Bishop Stika restores Mass obligation, some safety protocols remain

Sacred Heart Cathedral News

*Article courtesy of dioknox.org

Citing positive developments in the fight against COVID-19 around the country and in East Tennessee, Bishop Richard F. Stika is restoring the general obligation to attend Mass on Sundays and Holy Days, beginning on Pentecost weekend, May 22-23.

“The situation appears to be getting much better, and the faithful in our diocese have shown a genuine desire to return to Mass, even when the dispensation was still in place. I believe it’s now time to continue this return to the way we do things in the Church—and reinstate the obligation, with some provisions that will remain in place for the time being,” Bishop Stika said.

In a decree issued on May 5, Bishop Stika indicated that restoration of the Sunday Obligation “does not apply to those who are ill, those who have reason to believe they were recently exposed to COVID-19 or another serious or contagious illness, those who are confined to their home, a hospital, or a nursing facility, those who care for the sick, the infirm, and the homebound, those who are unable to attend Mass through no fault of their own, those with underlying health conditions or in a high-risk category, and those who have significant fear or anxiety of COVID-19 exposure by attending Mass.”

The decree also states that “the social distance mandate within the pews throughout the entire church will be reduced to three feet” and that “every pew may be used for the seating of parishioners.”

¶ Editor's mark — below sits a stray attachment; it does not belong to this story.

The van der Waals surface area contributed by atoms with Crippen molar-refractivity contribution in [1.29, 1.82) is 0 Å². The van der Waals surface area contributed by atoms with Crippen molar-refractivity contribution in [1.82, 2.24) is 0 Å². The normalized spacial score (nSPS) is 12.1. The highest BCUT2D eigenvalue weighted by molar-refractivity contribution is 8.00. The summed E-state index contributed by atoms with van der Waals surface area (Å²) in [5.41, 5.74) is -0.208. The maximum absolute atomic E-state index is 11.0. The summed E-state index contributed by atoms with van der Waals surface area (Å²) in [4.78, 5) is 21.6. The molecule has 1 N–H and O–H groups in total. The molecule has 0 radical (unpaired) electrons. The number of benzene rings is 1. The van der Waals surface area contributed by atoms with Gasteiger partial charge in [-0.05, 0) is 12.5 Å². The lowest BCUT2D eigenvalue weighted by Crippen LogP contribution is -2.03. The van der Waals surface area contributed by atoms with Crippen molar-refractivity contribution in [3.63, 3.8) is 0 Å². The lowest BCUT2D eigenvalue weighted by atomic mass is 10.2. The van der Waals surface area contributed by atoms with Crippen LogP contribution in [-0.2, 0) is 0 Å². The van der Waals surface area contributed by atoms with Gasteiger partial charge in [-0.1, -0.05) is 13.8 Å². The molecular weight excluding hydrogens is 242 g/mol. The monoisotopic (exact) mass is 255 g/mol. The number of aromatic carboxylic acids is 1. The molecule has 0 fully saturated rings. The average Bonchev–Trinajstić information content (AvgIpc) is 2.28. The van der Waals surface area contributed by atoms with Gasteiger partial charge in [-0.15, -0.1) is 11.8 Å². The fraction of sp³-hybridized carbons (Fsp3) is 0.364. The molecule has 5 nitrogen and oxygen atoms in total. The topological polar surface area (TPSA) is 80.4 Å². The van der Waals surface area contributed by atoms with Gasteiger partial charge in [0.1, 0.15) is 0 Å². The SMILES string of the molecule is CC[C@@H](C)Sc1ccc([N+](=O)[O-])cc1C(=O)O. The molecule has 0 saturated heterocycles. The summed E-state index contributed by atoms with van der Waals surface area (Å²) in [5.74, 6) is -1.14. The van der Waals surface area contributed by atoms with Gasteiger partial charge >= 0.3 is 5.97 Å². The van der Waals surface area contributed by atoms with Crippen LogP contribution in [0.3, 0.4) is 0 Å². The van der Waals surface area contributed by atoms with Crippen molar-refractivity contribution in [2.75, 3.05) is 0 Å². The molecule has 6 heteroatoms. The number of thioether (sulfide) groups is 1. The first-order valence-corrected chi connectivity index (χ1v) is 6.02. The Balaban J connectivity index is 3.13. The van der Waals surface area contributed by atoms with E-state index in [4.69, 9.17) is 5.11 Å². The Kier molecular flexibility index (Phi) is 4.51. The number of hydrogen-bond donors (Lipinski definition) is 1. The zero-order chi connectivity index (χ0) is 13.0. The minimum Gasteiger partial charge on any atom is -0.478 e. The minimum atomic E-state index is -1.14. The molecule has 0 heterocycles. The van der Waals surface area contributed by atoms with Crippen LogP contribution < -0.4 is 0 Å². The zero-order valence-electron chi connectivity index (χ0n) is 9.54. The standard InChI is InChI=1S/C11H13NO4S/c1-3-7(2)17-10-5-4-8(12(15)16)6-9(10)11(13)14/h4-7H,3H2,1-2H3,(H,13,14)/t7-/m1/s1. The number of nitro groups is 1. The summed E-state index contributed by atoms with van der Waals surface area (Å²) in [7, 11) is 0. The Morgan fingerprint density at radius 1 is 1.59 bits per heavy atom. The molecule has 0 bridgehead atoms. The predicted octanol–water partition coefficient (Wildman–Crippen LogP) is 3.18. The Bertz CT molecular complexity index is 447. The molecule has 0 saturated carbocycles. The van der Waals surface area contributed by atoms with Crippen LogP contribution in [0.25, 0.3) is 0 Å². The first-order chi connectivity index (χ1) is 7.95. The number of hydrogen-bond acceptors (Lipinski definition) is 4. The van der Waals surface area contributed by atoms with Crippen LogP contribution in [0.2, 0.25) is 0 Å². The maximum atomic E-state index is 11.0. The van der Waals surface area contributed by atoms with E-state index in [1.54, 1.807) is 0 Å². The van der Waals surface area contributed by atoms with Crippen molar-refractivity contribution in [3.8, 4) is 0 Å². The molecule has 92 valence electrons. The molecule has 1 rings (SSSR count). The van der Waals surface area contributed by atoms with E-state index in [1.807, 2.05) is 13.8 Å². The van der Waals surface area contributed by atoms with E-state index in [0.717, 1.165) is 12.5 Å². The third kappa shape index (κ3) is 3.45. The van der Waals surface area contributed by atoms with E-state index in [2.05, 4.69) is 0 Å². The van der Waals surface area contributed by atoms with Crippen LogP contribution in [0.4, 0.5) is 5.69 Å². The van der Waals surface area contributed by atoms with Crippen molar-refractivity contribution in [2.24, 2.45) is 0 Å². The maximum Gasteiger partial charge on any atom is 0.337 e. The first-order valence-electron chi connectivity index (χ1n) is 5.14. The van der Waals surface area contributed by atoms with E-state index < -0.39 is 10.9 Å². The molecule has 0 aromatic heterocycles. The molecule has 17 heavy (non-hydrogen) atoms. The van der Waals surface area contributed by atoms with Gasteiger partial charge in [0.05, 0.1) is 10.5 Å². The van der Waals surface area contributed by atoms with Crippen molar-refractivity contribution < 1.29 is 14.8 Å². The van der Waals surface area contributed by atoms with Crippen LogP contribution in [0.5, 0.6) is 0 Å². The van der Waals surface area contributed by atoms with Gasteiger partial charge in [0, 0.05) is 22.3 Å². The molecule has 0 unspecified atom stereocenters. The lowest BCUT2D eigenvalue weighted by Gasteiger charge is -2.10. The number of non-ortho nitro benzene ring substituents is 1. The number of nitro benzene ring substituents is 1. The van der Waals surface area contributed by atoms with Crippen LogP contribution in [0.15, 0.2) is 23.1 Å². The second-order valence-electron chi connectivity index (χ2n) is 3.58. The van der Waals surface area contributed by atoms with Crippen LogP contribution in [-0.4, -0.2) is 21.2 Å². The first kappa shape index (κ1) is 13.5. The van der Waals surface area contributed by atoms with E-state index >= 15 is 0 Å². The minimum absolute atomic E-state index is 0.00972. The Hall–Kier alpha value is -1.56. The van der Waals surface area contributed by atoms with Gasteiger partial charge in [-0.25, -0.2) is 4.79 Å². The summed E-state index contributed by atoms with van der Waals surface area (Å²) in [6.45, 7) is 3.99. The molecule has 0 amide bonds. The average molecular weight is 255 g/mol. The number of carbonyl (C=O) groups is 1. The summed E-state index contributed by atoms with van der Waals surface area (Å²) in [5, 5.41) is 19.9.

The requirement to wear a protective facemask during Mass remains in effect, and might be lifted the weekend of July 31-Aug 1. The mask restriction remains in place due to the “understanding that the pandemic conditions could change over the next three months and that I must remain open to amending the requirements of this decree.”

“We’re not back to normal, I realize that,” Bishop Stika said. “We’ve made great strides in safely dealing with the COVID threat, and I believe that this is the next prudent step. I’m personally grateful for the parishes, their pastors and priests, and the parish volunteers who have worked so hard, under very difficult circumstances, to make sure that our churches have been clean and safe during all of this.

“I’m also appreciative to all of the faithful, our parishioners, who have been patient, kind, and understanding. I realize this has been a challenge, but it is also a true testament to the firmness of your faith.”

Bishop Stika suspended public Masses in the diocese, effective March 20, 2020, due to the COVID-19 pandemic.  Public Masses were reinstated with COVID safety protocols and the lifting of the general obligation on the weekend of Pentecost, May 30-31, 2020.

Read Bishop Stika’s Decree